We’re going to repeatedly encounter our self-interpreted flaws and shortcomings. They aren’t stairs we can triumph over in one swift motion. The best thing we can do is get comfortable with the sight of them, and like the ant leave a granule of dirt from our journey on the pile and build.

 

 

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Book Review: The Gifts of Imperfection by Brene Brown

No one wants to think of themselves as a “self-help book person”. We want to be on top of our game and able to handle the whirling curve balls that life delivers like a broken pitching machine.

After far too much self-indulgent sulking (a couple of weeks worth), I was looking for some direction. A friend suggested I read The Gifts of Imperfection by Brené Brown. I reluctantly joined the club of self-helpers and downloaded it on my Kindle.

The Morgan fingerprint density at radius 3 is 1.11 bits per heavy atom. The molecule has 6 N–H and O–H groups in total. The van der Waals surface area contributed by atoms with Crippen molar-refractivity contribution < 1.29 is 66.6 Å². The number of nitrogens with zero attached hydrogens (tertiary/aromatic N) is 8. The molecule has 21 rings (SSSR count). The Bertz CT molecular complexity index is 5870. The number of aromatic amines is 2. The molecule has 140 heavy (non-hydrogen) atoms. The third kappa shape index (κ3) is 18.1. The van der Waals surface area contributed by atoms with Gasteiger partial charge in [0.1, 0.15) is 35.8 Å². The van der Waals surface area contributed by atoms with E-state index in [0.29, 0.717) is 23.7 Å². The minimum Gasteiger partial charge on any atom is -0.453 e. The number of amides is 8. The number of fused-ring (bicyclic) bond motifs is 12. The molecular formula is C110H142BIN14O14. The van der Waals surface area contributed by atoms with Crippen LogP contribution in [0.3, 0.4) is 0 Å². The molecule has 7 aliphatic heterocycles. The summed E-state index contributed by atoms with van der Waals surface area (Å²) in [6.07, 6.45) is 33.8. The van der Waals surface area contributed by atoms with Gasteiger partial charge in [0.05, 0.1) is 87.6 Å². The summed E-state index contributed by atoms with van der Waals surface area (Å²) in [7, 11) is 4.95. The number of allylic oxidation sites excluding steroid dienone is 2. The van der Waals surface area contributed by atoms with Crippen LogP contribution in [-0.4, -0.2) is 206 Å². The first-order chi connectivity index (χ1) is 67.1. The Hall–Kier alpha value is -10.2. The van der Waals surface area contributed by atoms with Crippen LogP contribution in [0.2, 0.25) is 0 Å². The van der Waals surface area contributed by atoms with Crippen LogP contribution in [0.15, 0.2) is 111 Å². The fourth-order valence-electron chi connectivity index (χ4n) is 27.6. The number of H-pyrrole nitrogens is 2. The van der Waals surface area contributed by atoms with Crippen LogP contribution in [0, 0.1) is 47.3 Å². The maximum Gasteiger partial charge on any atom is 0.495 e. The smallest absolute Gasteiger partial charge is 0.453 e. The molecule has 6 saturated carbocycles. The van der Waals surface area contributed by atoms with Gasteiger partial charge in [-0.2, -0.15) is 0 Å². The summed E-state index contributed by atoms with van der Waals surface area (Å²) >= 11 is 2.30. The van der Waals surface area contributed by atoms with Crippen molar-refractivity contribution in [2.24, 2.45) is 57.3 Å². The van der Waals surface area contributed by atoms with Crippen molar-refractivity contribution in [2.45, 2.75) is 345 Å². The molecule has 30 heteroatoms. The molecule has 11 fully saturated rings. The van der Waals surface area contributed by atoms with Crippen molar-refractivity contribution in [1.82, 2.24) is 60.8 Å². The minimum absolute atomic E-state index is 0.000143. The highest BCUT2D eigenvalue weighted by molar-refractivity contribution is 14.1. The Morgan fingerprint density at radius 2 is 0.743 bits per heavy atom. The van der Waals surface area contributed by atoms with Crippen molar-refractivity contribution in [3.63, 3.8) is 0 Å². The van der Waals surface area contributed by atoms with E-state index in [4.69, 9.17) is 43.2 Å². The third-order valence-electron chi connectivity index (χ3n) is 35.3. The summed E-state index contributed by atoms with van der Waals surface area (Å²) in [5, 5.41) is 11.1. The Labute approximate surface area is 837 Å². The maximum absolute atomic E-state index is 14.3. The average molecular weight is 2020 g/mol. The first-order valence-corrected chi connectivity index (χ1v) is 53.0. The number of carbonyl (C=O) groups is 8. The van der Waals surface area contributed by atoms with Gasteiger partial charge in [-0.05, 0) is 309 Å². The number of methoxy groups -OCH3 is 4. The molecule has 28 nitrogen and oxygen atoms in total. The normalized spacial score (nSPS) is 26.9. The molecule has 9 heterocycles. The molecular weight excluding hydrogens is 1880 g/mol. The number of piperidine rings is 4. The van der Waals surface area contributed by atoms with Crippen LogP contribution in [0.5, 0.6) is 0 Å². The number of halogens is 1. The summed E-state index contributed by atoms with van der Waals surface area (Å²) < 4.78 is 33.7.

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Brown immediately disarmed me and any preconceived notions I had of this genre. Her voice is raw and real and conversational.

“Owning our story and loving ourselves through that process is the bravest thing that we will ever do.”

This first sentence is pretty mind-blowing to me. So often we feel that keeping our shit together and creating a clear path for our lives should be easier and we are just behind if we are having trouble juggling it all. The truth is, the juggle is one of the biggest challenges we face.

Being from the south, it’s customary when asked how you are doing to say “I’m fine, thank you! And you?” Even if you feel like crying in a corner or punching the question-asker in the face, your answer doesn’t change. The point that Brown is making with her opening line is that you don’t have to be O.K. all of the time. AND, the stuff that you do every day to create your best life is hard and you are brave for just trying.